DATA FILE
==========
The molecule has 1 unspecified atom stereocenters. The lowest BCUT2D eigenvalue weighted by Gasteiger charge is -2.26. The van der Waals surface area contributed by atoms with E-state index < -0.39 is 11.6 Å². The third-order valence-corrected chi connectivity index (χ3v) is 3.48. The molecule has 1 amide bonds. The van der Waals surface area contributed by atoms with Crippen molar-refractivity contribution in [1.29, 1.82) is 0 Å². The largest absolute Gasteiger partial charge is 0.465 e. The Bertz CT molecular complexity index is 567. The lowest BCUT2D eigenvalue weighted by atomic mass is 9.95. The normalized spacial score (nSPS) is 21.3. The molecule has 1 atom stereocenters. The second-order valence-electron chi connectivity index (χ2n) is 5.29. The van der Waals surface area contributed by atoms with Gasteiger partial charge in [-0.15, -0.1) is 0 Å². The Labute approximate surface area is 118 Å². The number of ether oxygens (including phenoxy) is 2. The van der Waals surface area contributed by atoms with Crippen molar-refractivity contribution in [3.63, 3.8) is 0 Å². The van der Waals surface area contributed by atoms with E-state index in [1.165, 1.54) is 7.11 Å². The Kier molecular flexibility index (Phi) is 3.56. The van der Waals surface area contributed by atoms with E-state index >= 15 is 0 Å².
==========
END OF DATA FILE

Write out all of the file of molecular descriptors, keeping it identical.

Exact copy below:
The molecule has 1 unspecified atom stereocenters. The lowest BCUT2D eigenvalue weighted by Gasteiger charge is -2.26. The van der Waals surface area contributed by atoms with E-state index < -0.39 is 11.6 Å². The third-order valence-corrected chi connectivity index (χ3v) is 3.48. The molecule has 1 amide bonds. The van der Waals surface area contributed by atoms with Crippen molar-refractivity contribution in [1.29, 1.82) is 0 Å². The largest absolute Gasteiger partial charge is 0.465 e. The Bertz CT molecular complexity index is 567. The lowest BCUT2D eigenvalue weighted by atomic mass is 9.95. The normalized spacial score (nSPS) is 21.3. The molecule has 1 atom stereocenters. The second-order valence-electron chi connectivity index (χ2n) is 5.29. The van der Waals surface area contributed by atoms with Gasteiger partial charge in [-0.15, -0.1) is 0 Å². The Labute approximate surface area is 118 Å². The number of ether oxygens (including phenoxy) is 2. The van der Waals surface area contributed by atoms with Crippen molar-refractivity contribution in [3.63, 3.8) is 0 Å². The van der Waals surface area contributed by atoms with E-state index in [1.165, 1.54) is 7.11 Å². The Kier molecular flexibility index (Phi) is 3.56. The van der Waals surface area contributed by atoms with E-state index >= 15 is 0 Å².